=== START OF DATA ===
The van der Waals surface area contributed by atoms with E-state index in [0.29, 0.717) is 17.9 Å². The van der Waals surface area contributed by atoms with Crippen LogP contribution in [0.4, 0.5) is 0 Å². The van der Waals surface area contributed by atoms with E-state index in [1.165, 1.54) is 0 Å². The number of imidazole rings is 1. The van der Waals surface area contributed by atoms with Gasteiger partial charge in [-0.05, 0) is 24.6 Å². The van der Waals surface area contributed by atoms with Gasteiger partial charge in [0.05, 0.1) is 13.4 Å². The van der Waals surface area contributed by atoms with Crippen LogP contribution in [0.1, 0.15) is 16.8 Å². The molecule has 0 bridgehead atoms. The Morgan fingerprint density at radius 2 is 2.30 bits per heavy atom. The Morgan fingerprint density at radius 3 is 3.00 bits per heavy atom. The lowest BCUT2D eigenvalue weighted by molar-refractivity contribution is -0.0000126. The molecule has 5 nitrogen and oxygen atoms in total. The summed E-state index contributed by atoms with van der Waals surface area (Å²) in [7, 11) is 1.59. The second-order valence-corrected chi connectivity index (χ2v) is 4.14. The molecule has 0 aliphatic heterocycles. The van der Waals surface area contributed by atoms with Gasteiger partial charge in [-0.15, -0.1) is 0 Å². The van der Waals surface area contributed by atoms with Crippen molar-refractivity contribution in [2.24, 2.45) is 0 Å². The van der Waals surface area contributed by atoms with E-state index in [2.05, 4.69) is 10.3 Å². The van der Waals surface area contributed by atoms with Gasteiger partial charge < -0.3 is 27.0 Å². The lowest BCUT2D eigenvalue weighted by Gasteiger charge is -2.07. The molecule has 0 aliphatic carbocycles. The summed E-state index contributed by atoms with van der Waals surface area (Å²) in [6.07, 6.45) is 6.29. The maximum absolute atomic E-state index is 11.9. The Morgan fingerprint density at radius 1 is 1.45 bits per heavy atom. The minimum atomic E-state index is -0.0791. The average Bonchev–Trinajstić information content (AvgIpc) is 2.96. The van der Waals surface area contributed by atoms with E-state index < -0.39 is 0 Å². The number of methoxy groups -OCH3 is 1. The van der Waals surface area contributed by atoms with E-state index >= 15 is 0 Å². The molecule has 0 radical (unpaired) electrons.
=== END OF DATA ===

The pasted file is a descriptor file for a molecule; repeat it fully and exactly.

The van der Waals surface area contributed by atoms with E-state index in [0.29, 0.717) is 17.9 Å². The van der Waals surface area contributed by atoms with Crippen LogP contribution in [0.4, 0.5) is 0 Å². The van der Waals surface area contributed by atoms with E-state index in [1.165, 1.54) is 0 Å². The number of imidazole rings is 1. The van der Waals surface area contributed by atoms with Gasteiger partial charge in [-0.05, 0) is 24.6 Å². The van der Waals surface area contributed by atoms with Gasteiger partial charge in [0.05, 0.1) is 13.4 Å². The van der Waals surface area contributed by atoms with Crippen LogP contribution in [0.1, 0.15) is 16.8 Å². The molecule has 0 bridgehead atoms. The Morgan fingerprint density at radius 2 is 2.30 bits per heavy atom. The Morgan fingerprint density at radius 3 is 3.00 bits per heavy atom. The lowest BCUT2D eigenvalue weighted by molar-refractivity contribution is -0.0000126. The molecule has 5 nitrogen and oxygen atoms in total. The summed E-state index contributed by atoms with van der Waals surface area (Å²) in [7, 11) is 1.59. The second-order valence-corrected chi connectivity index (χ2v) is 4.14. The molecule has 0 aliphatic heterocycles. The van der Waals surface area contributed by atoms with Gasteiger partial charge in [-0.15, -0.1) is 0 Å². The van der Waals surface area contributed by atoms with Crippen molar-refractivity contribution in [2.24, 2.45) is 0 Å². The van der Waals surface area contributed by atoms with E-state index in [2.05, 4.69) is 10.3 Å². The van der Waals surface area contributed by atoms with Gasteiger partial charge < -0.3 is 27.0 Å². The lowest BCUT2D eigenvalue weighted by Gasteiger charge is -2.07. The molecule has 0 aliphatic carbocycles. The summed E-state index contributed by atoms with van der Waals surface area (Å²) in [6.07, 6.45) is 6.29. The maximum absolute atomic E-state index is 11.9. The Morgan fingerprint density at radius 1 is 1.45 bits per heavy atom. The minimum atomic E-state index is -0.0791. The average Bonchev–Trinajstić information content (AvgIpc) is 2.96. The van der Waals surface area contributed by atoms with E-state index < -0.39 is 0 Å². The number of methoxy groups -OCH3 is 1. The van der Waals surface area contributed by atoms with E-state index >= 15 is 0 Å². The molecule has 0 radical (unpaired) electrons.